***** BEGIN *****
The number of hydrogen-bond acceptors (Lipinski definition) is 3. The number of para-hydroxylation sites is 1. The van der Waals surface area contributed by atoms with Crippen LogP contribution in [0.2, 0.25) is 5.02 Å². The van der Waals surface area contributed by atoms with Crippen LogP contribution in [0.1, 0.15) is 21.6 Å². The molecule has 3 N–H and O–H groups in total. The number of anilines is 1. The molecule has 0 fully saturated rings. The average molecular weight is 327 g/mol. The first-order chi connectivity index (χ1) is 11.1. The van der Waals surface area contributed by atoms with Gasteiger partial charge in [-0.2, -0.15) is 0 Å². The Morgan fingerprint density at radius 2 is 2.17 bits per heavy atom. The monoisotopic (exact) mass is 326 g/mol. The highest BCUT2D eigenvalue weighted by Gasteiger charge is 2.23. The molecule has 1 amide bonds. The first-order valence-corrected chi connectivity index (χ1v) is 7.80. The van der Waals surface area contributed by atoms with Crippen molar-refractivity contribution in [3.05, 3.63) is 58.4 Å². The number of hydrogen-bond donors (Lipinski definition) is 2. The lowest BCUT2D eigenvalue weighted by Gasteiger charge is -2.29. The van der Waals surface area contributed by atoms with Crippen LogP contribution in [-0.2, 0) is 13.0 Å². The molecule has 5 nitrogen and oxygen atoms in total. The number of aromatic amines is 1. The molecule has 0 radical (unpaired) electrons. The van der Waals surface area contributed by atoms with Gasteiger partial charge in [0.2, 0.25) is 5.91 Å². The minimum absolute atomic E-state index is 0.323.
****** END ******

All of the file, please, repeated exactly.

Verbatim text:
The number of hydrogen-bond acceptors (Lipinski definition) is 3. The number of para-hydroxylation sites is 1. The van der Waals surface area contributed by atoms with Crippen LogP contribution in [0.2, 0.25) is 5.02 Å². The van der Waals surface area contributed by atoms with Crippen LogP contribution in [0.1, 0.15) is 21.6 Å². The molecule has 3 N–H and O–H groups in total. The number of anilines is 1. The molecule has 0 fully saturated rings. The average molecular weight is 327 g/mol. The first-order chi connectivity index (χ1) is 11.1. The van der Waals surface area contributed by atoms with Gasteiger partial charge in [-0.2, -0.15) is 0 Å². The Morgan fingerprint density at radius 2 is 2.17 bits per heavy atom. The monoisotopic (exact) mass is 326 g/mol. The highest BCUT2D eigenvalue weighted by Gasteiger charge is 2.23. The molecule has 1 amide bonds. The first-order valence-corrected chi connectivity index (χ1v) is 7.80. The van der Waals surface area contributed by atoms with Crippen molar-refractivity contribution in [3.05, 3.63) is 58.4 Å². The number of hydrogen-bond donors (Lipinski definition) is 2. The lowest BCUT2D eigenvalue weighted by Gasteiger charge is -2.29. The van der Waals surface area contributed by atoms with Crippen LogP contribution in [-0.2, 0) is 13.0 Å². The molecule has 5 nitrogen and oxygen atoms in total. The number of aromatic amines is 1. The molecule has 0 radical (unpaired) electrons. The van der Waals surface area contributed by atoms with Gasteiger partial charge in [0.2, 0.25) is 5.91 Å². The minimum absolute atomic E-state index is 0.323.